School of Behavioral Sciences


Doctor of Education in Community Care and Counseling (EdD)


Stacey Lilley


Shame, Guilt, Domestic Violence, Religion, Abuse




Domestic violence is an ongoing national issue that has tainted women across centuries and is still an ongoing issue to date. Research has shown the effects that domestic violence can have on women in regard to their mental, physical, and spiritual wellbeing, recognizing how it changes their livelihoods. Shame and guilt play a major role in how women respond to the abuse they have suffered and can dictate whether they receive the proper help needed to overcome abuse or leave an abusive relationship. Religion, as a major component in many people’s lives, can also play a major part in how someone responds to domestic violence, as their behaviors may be led by their religious beliefs. The trauma of domestic violence can way heavy on the mental health of sufferers which results in a reduction of functionality. Research is needed to investigate further if feelings of being flawed, embarrassed, or having thoughts of having to meet specific moral compasses based on religious viewpoints have an impact on domestic violence survivors. This research looks at how shame and guilt coincide with religion and how they all affect victims of domestic abuse.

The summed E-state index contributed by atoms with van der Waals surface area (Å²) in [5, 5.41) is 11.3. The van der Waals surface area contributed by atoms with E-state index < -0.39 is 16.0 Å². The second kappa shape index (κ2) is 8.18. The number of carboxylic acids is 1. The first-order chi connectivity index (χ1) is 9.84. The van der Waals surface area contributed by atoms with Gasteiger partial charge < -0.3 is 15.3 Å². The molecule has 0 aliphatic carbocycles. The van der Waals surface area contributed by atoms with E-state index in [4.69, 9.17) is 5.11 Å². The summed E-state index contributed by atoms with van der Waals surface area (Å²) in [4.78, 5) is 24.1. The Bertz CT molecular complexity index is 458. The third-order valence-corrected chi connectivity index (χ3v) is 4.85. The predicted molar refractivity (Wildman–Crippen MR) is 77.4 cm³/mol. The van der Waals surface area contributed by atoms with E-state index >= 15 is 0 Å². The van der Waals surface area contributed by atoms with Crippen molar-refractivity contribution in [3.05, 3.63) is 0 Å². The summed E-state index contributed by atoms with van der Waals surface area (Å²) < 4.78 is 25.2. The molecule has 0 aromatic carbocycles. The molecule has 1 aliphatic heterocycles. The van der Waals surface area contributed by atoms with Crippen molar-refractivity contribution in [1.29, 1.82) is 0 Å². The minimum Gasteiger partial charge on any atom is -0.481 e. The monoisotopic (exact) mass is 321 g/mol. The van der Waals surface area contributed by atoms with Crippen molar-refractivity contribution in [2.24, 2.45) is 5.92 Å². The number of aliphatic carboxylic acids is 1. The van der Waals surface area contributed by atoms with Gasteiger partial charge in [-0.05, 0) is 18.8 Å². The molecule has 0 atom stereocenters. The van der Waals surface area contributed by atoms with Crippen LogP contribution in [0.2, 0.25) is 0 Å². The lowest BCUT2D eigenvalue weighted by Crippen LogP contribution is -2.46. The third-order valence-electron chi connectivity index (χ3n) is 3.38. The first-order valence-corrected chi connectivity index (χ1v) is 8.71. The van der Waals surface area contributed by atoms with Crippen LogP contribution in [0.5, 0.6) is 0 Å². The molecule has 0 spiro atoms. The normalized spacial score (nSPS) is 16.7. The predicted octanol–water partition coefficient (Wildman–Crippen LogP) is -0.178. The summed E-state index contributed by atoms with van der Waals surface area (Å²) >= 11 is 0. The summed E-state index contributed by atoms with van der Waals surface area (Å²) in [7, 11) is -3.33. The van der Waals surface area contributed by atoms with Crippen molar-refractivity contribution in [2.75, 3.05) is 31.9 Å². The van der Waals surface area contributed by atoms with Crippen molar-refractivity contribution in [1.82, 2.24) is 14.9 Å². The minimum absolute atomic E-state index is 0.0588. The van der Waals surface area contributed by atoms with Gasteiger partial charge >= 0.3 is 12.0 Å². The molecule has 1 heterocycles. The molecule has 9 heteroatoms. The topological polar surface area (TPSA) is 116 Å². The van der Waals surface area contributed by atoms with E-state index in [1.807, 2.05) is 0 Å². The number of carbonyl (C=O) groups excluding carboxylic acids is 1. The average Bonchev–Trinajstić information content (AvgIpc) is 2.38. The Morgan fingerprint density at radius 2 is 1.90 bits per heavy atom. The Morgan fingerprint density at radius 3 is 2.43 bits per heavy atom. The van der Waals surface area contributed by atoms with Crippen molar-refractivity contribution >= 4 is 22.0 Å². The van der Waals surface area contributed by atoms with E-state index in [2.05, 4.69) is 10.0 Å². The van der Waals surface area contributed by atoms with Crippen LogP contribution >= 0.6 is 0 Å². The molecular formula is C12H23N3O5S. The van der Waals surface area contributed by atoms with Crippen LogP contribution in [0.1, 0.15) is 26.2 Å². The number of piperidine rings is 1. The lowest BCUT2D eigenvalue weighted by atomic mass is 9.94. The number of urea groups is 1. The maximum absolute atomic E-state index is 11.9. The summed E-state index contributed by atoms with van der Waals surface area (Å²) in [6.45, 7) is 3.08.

Included in

Counseling Commons